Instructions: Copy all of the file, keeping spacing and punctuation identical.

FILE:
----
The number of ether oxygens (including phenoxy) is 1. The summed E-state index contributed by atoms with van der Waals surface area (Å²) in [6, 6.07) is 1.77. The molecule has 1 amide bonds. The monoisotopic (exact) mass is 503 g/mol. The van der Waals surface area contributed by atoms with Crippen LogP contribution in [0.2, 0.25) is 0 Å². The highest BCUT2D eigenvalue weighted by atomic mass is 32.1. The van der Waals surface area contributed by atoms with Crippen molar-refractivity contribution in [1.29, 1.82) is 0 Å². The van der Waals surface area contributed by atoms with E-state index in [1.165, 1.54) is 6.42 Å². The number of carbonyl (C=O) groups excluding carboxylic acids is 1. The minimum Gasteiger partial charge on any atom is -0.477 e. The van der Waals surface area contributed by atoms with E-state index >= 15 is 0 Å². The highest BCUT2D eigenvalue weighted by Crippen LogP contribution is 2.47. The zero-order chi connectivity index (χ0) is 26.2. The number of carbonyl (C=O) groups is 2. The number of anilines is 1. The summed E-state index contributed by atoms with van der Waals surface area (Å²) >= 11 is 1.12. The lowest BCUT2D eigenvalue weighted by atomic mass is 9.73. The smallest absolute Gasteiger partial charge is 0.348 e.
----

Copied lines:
The number of ether oxygens (including phenoxy) is 1. The summed E-state index contributed by atoms with van der Waals surface area (Å²) in [6, 6.07) is 1.77. The molecule has 1 amide bonds. The monoisotopic (exact) mass is 503 g/mol. The van der Waals surface area contributed by atoms with Crippen LogP contribution in [0.2, 0.25) is 0 Å². The highest BCUT2D eigenvalue weighted by atomic mass is 32.1. The van der Waals surface area contributed by atoms with Crippen molar-refractivity contribution in [1.29, 1.82) is 0 Å². The van der Waals surface area contributed by atoms with E-state index in [1.165, 1.54) is 6.42 Å². The number of carbonyl (C=O) groups excluding carboxylic acids is 1. The minimum Gasteiger partial charge on any atom is -0.477 e. The van der Waals surface area contributed by atoms with E-state index >= 15 is 0 Å². The highest BCUT2D eigenvalue weighted by Crippen LogP contribution is 2.47. The zero-order chi connectivity index (χ0) is 26.2. The number of carbonyl (C=O) groups is 2. The number of anilines is 1. The summed E-state index contributed by atoms with van der Waals surface area (Å²) >= 11 is 1.12. The lowest BCUT2D eigenvalue weighted by atomic mass is 9.73. The smallest absolute Gasteiger partial charge is 0.348 e.